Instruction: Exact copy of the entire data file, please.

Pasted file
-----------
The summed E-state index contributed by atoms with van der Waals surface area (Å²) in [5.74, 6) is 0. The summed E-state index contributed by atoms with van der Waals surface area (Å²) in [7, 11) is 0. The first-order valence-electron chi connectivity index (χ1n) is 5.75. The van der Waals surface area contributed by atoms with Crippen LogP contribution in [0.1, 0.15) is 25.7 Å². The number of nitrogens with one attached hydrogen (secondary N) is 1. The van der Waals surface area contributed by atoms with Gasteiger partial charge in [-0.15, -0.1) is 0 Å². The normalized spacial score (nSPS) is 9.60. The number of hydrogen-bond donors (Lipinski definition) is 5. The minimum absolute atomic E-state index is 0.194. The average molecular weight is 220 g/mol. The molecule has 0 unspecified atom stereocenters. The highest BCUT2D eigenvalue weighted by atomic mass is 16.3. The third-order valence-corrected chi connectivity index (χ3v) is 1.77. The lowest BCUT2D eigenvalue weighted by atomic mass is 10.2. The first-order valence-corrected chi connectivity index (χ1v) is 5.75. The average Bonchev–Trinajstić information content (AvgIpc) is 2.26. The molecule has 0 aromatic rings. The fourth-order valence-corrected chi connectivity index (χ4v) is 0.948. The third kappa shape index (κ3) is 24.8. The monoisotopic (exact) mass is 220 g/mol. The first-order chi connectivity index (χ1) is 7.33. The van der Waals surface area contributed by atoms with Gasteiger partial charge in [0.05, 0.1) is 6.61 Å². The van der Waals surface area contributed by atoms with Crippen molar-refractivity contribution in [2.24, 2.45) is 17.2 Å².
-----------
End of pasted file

The summed E-state index contributed by atoms with van der Waals surface area (Å²) in [5.74, 6) is 0. The summed E-state index contributed by atoms with van der Waals surface area (Å²) in [7, 11) is 0. The first-order valence-electron chi connectivity index (χ1n) is 5.75. The van der Waals surface area contributed by atoms with Crippen LogP contribution in [0.1, 0.15) is 25.7 Å². The number of nitrogens with one attached hydrogen (secondary N) is 1. The van der Waals surface area contributed by atoms with Gasteiger partial charge in [-0.15, -0.1) is 0 Å². The normalized spacial score (nSPS) is 9.60. The number of hydrogen-bond donors (Lipinski definition) is 5. The minimum absolute atomic E-state index is 0.194. The average molecular weight is 220 g/mol. The molecule has 0 unspecified atom stereocenters. The highest BCUT2D eigenvalue weighted by atomic mass is 16.3. The third-order valence-corrected chi connectivity index (χ3v) is 1.77. The lowest BCUT2D eigenvalue weighted by atomic mass is 10.2. The first-order valence-corrected chi connectivity index (χ1v) is 5.75. The average Bonchev–Trinajstić information content (AvgIpc) is 2.26. The molecule has 0 aromatic rings. The fourth-order valence-corrected chi connectivity index (χ4v) is 0.948. The third kappa shape index (κ3) is 24.8. The monoisotopic (exact) mass is 220 g/mol. The first-order chi connectivity index (χ1) is 7.33. The van der Waals surface area contributed by atoms with Gasteiger partial charge in [0.05, 0.1) is 6.61 Å². The van der Waals surface area contributed by atoms with Crippen molar-refractivity contribution in [2.24, 2.45) is 17.2 Å².